One of the less appealing things Christ-followers have always done is divide into sects. We love doing that. I’m sure it starts with noble purposes, but inevitably, factions draw as much identity from “what they are against” as much as “what they are for,” setting themselves against differing tribes under the Christian banner.
Denominations, coalitions (i.e. groups who graduated from the looser “movement” status), networks, associations – usually with strong, charismatic (white) (male) leaders – generate copious amounts of followers, parroting theological positions and sweeping Biblical conclusions about what God definitively meant in His Word.
These have never set well with me, much to the chagrin of the various splinters. It’s probably the same reason I’m registered as an independent voter rather than siding with a party; once I sign my allegiance over, I feel like I lose the freedom to call my party to reform. I’m more likely to defend bad policy and bad practices, because as a partisan supporter, it’s too sticky to admit my group has a dark underbelly worthy of dissent. We live in an “all bad” and “all good” society, readily attaching those labels to the groups we like (ours) and the groups we’re against (everyone else’s).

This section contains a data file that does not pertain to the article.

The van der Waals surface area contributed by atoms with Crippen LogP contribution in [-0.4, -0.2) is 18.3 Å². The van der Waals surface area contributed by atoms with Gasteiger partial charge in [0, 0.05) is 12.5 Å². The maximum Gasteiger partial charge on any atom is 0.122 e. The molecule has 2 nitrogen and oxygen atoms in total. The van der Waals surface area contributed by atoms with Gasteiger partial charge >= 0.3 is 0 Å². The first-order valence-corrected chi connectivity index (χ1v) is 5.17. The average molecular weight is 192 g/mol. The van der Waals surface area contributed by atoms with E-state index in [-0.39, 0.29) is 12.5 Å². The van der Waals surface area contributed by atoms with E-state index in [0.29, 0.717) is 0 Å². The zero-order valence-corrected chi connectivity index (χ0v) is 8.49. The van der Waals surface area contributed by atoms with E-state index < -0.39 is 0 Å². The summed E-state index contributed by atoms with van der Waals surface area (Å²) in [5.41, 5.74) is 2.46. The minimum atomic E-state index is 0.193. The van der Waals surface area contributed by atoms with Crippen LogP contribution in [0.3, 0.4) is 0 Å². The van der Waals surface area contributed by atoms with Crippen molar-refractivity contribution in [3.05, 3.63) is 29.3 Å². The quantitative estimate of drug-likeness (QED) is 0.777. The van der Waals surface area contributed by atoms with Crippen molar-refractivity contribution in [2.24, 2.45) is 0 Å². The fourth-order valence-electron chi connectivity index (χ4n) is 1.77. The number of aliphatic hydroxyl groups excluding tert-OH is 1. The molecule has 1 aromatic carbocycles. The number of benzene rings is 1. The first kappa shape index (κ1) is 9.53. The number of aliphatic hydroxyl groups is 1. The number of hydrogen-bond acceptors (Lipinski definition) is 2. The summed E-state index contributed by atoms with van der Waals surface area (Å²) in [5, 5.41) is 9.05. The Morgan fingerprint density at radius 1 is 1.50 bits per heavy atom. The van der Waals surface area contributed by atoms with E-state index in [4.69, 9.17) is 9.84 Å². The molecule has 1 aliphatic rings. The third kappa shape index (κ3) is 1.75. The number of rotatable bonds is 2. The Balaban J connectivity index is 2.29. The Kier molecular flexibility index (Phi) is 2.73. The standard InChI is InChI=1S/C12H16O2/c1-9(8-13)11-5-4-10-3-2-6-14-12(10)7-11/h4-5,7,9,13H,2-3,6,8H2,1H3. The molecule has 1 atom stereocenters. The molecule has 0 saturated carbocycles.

Just like there is both great good and heinous abuses on each side of the political divide, factions of the church get some parts right and others wrong. This is because we are human people, attempting to reconcile the ways of Jesus with this broken life; the ways God said would be higher than our own, born from His thoughts which always exist in the stratosphere above our heads.
We do our best. We try to handle God’s Word with integrity and flesh out what the Christian life is supposed to look like. We do. I daresay we mean ever so well. But anytime a human decides he and his group have cornered the market on our mysterious God, including exactly how He is handling salvation, eternity, and redemption, my alarm bells start clanging. Especially when he is conveniently on the right side of favor. (Concerning the eternal damnation of her family members, a local church leader told my friend: “We will one day see them in hell and say AMEN.” Sweet merciful heavens.)
Take God’s sovereignty, for instance, a polarizing, emotionally charged concept within the Bride. I am uncomfortable laying evil, perversion, and darkness at God’s feet, casting Him as a petrifying, arbitrary ruler. I haven’t the slightest idea how His sovereignty works in us, around us, through us, in spite of us. I don’t know where sin ends and God’s will begins. I can’t even suss out what “He allowed it” means. Is Satan a real force on this earth or isn’t he? Do our sinful choices belie the heart of God or do they simply execute His providence? If God is sovereign over injustice, what does that actually mean? The mysterious cocktail of ultimate good and evil, sin and self, Spirit and power somehow equal the truth of God I cannot comprehend.